- Image 1 of 2
- Image 2 of 2
For political pot-stirring, it’s hard to top the story that Mayor Bloomberg urged Hillary Rodham Clinton to run for mayor. It has all the elements that tickle New York’s erogenous zones — big names, big money, big surprise.
There’s even a juicy touch of betrayal, with Bloomy’s pledge to back City Council Speaker Christine Quinn suddenly looking shaky. It’s hard not to squirm at the painful description of a New York Times reporter informing Quinn of the call to Clinton, and Quinn’s surprised answer of, “Really?”
Quinn wouldn’t say more, but somebody’s talking and there’s a reason when a private conversation like this one gets out. The intrigue is not diminished by the fact that the call happened several months ago, and that Clinton said no.
Why does the news break now? If there was nothing to it, what’s the point of leaking it?
As Agatha Christie’s detective Hercule Poirot would say, find the person with a motive. In this case, there are two suspects. Clinton and Bloomberg both have something to gain by publicizing the details.
Start with the mayor, who has become a power junkie. There’s lots about the job he doesn’t like, but he couldn’t let go of City Hall after the two-term limit, and bought himself a third term when Quinn lined up the council votes to allow it.
Picking a successor is the ultimate power move in his world, and the mayor long ago seized on Quinn as his heir apparent. He told many people he thought she would be a good mayor, and tried to talk other leading Democrats out of running.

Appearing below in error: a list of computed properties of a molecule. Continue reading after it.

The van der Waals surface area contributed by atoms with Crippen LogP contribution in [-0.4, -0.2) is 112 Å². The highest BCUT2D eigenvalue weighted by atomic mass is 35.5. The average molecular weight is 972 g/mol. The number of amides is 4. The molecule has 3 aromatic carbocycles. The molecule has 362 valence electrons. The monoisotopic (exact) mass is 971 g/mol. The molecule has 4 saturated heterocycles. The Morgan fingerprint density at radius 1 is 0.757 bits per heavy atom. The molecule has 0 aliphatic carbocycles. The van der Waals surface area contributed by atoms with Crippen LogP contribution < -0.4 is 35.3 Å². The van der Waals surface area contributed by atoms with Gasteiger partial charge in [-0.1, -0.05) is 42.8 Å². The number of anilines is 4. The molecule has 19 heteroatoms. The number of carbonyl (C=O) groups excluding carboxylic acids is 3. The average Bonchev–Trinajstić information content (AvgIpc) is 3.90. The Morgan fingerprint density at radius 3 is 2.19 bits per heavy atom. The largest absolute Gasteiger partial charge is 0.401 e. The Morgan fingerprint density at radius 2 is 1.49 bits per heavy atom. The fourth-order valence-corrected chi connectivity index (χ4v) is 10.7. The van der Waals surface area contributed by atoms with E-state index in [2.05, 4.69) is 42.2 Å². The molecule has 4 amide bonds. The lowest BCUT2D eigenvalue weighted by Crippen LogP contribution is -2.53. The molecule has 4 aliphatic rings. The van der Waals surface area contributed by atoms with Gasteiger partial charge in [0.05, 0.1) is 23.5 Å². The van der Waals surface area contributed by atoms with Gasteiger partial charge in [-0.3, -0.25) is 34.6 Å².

Unspoken, of course, is that he owed her for the third term and for often acting like a deputy mayor instead of the leader of the legislative branch. His loyalty was admirable but, now we know, also conditional.
His willingness to dump Quinn leaves me with mixed emotions. On one hand, I’m delighted that Bloomberg seems to realize that it was at least premature and maybe wrong to settle on her.
He should want her to prove to voters that she’s up to the responsibilities. Anointing her in hopes of shutting down opposition isn’t good for the city and could backfire on Bloomberg’s legacy if she doesn’t win or screws up the job.
On the other hand, Clinton is a very strange alternative. While not the Cathie Black of politics, the former first lady, senator and soon-to-be former secretary of state would almost certainly find City Hall a confining and confounding drag. It’s a working job, not a pit stop for a worn-out globe-trotter.
Still, Clinton might have wanted the conversation revealed. It came during the presidential campaign, but now that the election is over and Clinton is casting about for her next gig, the call reminds people not to forget her.
“For the Clintons, it never hurts to be talked about,” said one insider. “They love it.”
The mayoralty buzz also temporarily trumps nagging questions about Clinton’s role in the Benghazi terror attack, which killed four Americans, including our Libyan diplomat. She has plenty to answer for in what seems a coverup designed to protect the Obama campaign; she is scheduled to testify to Congress this month.
There is also a small chance that the phone call was floated as a trial balloon, to see whether the out-of-the-box idea gets any traction. For now, both participants can have it both ways.
The mayor can downplay the call, as he did yesterday, and Clinton can pretend not to care. That might be the end of the whole episode.
Or maybe not.
To continue reading Michael Goodwin's column on other topics, including President Obama's second term, click here.